In another study, 98 percent of women receiving iodine treatment were pain-free by the study’s end, and 72 percent had improvements in breast tissue.

Why Iodine Can Help Prevent Breast and Prostate Cancer
Iodine works so well for breast health because it makes breast cells less sensitive to estrogen, and detoxifies toxic halogens—bromide, fluoride, and chloride. One study found that breast cancer patients had double the bromide levels compared to non-cancer patients.

For the same reasons, iodine helps prevent the hormonal imbalances that leave some men more prone to prostate cancer. After all, women and men are equally subject to the estrogen-like chemicals so prevalent in modern packaging, home and office furnishings, and foods.

Different Forms of Iodine for Different Reasons
Supplemental iodine is available in different forms, each of which affects specific tissues in the body. Potassium and sodium iodide are best absorbed by the thyroid. Breast tissue uses iodine most efficiently in the form of molecular iodine.

Because of this, the best supplemental form should include more than one form of the mineral. The best formula provides three forms of iodine, sodium iodide, potassium iodide, and molecular iodine—at levels that can actually make a noticeably positive difference.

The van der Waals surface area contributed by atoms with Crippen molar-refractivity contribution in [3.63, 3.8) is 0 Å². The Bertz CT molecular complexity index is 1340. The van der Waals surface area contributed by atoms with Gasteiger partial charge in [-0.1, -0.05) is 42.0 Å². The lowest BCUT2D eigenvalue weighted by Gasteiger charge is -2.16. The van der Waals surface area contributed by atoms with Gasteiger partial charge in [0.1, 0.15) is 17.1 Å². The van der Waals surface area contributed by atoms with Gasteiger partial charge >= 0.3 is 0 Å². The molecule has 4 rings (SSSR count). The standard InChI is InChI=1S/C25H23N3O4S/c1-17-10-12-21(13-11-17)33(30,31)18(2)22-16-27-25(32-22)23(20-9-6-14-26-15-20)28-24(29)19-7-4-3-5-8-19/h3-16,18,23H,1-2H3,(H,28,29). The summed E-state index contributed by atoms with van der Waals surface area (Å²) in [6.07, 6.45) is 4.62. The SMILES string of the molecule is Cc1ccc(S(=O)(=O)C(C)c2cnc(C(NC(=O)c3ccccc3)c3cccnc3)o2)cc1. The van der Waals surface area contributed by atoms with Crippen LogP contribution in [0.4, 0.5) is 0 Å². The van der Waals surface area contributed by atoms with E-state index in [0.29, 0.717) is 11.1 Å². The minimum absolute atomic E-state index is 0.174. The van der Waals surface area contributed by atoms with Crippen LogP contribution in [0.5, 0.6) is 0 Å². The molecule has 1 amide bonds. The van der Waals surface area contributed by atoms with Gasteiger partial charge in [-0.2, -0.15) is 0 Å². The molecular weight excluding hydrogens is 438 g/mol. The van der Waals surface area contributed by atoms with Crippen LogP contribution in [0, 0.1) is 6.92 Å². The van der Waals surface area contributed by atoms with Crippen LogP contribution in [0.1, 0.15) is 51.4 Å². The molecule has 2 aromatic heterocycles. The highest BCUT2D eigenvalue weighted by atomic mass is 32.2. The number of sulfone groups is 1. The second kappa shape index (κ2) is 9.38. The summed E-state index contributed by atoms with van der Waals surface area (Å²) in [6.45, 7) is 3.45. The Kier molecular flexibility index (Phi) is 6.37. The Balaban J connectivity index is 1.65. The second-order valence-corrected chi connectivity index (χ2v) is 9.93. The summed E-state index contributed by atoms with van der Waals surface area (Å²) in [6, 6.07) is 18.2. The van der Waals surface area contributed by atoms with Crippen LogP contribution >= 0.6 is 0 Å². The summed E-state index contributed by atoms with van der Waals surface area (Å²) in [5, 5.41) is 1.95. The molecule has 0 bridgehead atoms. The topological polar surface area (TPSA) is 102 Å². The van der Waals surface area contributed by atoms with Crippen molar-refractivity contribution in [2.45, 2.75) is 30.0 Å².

Dr. David Brownstein, M.D., is an author and iodine expert who has treated thousands of patients in his clinic. He states, “As I started to use larger amounts of iodine (12.5-50 mg/day) to achieve whole body sufficiency, I began to see positive results in my patients. Goiters and nodules of the thyroid shrank, cysts on the ovaries became smaller and began to disappear, patients reported increased energy, and metabolism was increased as evidenced by my patients having new success in losing weight. Libido improved in both men and women. People suffering from brain fog reported a clearing of the fogginess. Patients reported having vivid dreams and sleeping better. Most importantly, those with chronic illnesses that were having a difficult time improving began to notice many of their symptoms resolving.”

Iodine for Thyroid Support
Because the thyroid faces attacks all the time, it’s going to affect your patients’ moods, their immune defenses, their focus, and their weight.

Low-Functioning Thyroid
When the thyroid operates properly, one of it’s chief functions is the production of the hormone, thyroxine (T4), and the conversion of this hormone into triiodothyronine (T3) as needed for metabolism.

However, things can go bad if the body produces too little thyroxine to begin with. Normal metabolic and other chemical processes slow down, resulting in hypothyroidism.

Low functioning thyroids are common in both men and women, although women are far more apt to have hypothyroidism than men. But diagnosing hypothyroidism isn’t always what it should be. The most serious problem is that blood tests can be inaccurate and overlook a majority of low thyroid function diagnoses.

Why Most Thyroid Tests Don’t Provide the Full Picture